Articles of condemnation
01 Aug 07

Not even the murder of the key defendant has deflected the determination of an Istanbul prosecutor to pursue an Armenian-Turkish newspaper in the criminal court. The case against Agos continues to embarrass a Turkish government pledged to re-invigorate stalled negotiations for entry into the European Union after a resounding general election victory.

That Hrant Dink was no longer alive to answer charges of ‘defaming Turkishness’ was acknowledged at a hearing this June this year, nearly six months after the journalist was gunned down in front of the offices of Agos, the newspaper he helped to establish. The prosecution is still demanding sentences of up to three years imprisonment for the weekly’s proprietor Serkis Seropyan and Mr Dink’s son, Arat, who, as responsible editor, reprinted the actionable interview with Hrant Dink for Reuters in which he spoke of the genocide of Armenians in the Ottoman Empire in 1915.

The proceedings against Mr Dink’s successors will increase pressure on the new Turkish government to amend or abolish a raft of legislation that has served to isolate state institutions from criticism and stifle debate about the country’s own history.

Tayyip Erdogan of the Justice and Development Party (AKP) emerged from the recent elections as the first prime minister in over 50 years to win a second term in office with a larger share of the popular vote. Mr Erdogan is now expected to use this mandate to select a new president who will cooperate with his party’s legislative agenda. The outgoing president, Ahmet Nejdet Sezer, had used his power of veto to stymie a government he believed was trying to impose an Islamic agenda on the very secular Turkish establishment. Mr Erdogan’s supporters say he is simply trying to make an aloof bureaucracy more accountable.

In the wake of his electoral victory, Mr Erdogan has floated proposals for a new constitution to replace the document bequeathed by martial authorities after the 1980 military coup. It is still not clear however whether the government will seek the abolition of statutes which use criminal courts to protect state institutions from defamation. The outgoing minister for justice, Cemil Cicek, has defended in principle the existence of statutes like the notorious Article 301, which makes it an offence to insult ‘Turkishness’, citing similar European legislation used to protect core institutions from lèse-majesté.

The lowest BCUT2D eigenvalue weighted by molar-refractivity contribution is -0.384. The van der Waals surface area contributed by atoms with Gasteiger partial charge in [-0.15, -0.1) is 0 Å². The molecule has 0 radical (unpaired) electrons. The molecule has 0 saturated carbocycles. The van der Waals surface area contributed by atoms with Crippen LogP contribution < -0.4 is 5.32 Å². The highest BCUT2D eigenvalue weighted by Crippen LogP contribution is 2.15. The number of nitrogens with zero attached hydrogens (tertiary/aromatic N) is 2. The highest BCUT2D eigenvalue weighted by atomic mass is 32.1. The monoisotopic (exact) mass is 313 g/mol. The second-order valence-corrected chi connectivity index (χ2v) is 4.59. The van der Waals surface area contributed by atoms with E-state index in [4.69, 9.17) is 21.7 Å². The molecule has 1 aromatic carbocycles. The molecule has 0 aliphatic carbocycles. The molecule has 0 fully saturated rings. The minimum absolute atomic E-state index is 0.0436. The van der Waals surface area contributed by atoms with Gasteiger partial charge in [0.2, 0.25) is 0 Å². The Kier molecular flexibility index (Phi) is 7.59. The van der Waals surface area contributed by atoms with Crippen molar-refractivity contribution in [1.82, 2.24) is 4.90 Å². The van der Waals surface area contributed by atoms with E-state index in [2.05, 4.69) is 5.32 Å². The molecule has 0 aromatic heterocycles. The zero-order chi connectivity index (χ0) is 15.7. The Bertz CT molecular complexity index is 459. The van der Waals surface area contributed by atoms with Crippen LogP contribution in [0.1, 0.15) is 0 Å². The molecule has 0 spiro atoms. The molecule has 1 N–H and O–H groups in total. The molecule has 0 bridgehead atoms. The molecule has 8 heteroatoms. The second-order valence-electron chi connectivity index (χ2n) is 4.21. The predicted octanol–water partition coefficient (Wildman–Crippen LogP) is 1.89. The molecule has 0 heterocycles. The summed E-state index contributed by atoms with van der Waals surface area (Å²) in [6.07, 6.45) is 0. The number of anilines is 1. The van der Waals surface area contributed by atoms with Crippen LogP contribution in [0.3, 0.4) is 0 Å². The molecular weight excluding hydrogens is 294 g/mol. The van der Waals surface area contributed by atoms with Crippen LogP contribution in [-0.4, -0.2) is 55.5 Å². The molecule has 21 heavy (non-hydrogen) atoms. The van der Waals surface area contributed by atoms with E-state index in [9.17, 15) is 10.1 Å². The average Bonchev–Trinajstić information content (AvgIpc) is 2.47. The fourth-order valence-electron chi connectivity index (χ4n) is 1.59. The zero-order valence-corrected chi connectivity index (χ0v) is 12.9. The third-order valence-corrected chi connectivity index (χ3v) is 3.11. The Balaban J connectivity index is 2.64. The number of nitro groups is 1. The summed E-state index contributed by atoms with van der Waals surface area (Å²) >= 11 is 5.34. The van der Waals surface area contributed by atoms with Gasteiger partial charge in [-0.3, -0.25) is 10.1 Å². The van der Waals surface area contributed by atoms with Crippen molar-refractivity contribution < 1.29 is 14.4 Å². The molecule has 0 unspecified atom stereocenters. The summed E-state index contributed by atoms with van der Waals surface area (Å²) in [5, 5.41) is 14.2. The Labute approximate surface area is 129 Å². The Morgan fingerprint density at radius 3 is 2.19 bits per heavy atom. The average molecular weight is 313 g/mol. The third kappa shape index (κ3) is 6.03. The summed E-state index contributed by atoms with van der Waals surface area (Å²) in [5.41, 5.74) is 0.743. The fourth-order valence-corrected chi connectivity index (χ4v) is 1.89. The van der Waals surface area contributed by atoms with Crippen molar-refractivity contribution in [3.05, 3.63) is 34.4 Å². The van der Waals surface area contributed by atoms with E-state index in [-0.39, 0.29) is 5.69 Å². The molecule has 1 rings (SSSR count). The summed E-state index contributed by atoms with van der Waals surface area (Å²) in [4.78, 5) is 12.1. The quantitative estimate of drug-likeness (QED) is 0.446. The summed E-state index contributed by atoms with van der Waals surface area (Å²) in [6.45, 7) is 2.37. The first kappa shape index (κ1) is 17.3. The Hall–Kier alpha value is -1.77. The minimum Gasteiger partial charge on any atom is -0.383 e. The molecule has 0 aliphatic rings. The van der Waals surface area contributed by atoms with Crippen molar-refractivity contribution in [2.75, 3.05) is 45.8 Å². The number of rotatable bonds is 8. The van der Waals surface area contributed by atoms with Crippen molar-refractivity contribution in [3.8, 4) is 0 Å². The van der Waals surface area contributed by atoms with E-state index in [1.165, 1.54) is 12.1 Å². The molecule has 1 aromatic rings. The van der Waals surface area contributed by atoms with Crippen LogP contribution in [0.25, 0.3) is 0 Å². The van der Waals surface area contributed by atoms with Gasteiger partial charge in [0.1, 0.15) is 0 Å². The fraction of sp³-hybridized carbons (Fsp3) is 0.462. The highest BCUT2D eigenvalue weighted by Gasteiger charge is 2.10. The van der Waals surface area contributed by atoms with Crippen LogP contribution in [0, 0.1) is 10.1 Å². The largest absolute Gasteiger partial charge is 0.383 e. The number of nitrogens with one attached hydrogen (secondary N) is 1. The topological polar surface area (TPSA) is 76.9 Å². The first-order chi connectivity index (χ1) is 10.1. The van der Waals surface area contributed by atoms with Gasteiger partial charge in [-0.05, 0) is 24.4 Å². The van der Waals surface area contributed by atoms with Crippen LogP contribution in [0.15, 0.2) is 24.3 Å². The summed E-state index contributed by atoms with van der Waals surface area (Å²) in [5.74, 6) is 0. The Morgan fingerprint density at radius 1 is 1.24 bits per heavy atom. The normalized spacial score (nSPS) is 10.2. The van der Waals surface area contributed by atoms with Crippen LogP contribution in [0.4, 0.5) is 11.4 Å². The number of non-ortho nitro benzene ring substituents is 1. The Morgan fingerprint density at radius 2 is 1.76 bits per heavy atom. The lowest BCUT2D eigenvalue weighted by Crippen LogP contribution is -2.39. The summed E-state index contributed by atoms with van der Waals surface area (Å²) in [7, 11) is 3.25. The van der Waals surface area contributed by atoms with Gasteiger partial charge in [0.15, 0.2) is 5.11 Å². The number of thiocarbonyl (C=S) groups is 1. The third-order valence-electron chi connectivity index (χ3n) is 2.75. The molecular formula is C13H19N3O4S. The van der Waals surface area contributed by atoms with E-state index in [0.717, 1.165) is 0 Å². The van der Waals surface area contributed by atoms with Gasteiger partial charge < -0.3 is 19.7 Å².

Ironically, 301 is a recent law – a response to European disapproval of Article 159 of the penal code, which provided stiffer penalties for similar offences. Whereas 159 required the assent of the minister for justice to initiate proceedings, 301 cases can be instigated by individual prosecutors, with the government unable to provide guidelines or in anyway interfere. The result is that certain courts have become ‘ultra-nationalist’ hot spots where litigation-happy prosecutors bring cases against prominent individuals before sympathetic judges.

At present, the laws draw a distinction between ‘criticism’, which is protected by a constitutional commitment to free speech, and ‘insult’, which is not. In practice, most cases result in acquittal – the real punishment being the harassment of being subjected to a protracted set of hearings. The Turkish criminal system is based on the French magisterial system – cases proceed as investigations with the court convening at infrequent intervals to evaluate progress. A complaint by a private individual can be enough to initiate this protracted process. This is in contrast with the Anglo-Saxon system, where a trial only begins after the prosecution has assembled a case which it believes will result in a conviction.

Hrant Dink was convicted under Article 301 in October 2005. It was undoubtedly that trial which attracted the attention of his young assassin, who confessed that he was avenging Mr Dink’s (misreported) ‘loathing’ of the ‘Turkishness of his blood’. That murder has prompted the police to provide protection for others charged under 301.

‘In normal circumstances you would not expect the Agos case to end in a conviction,’ said Agos columnist Aydin Engin, who was himself acquitted under article 288 of insulting the judiciary at the June hearing. On 18 July the court met again but was adjourned to consider the defence argument that the judge in the case could no longer be regarded as impartial having already presided over past cases involving the Dink family. The trial will continue on 11 October.

By Padraig Reidy

Padraig Reidy is the editor of Little Atoms and a columnist for Index on Censorship. He has also written for The Observer, The Guardian, and The Irish Times.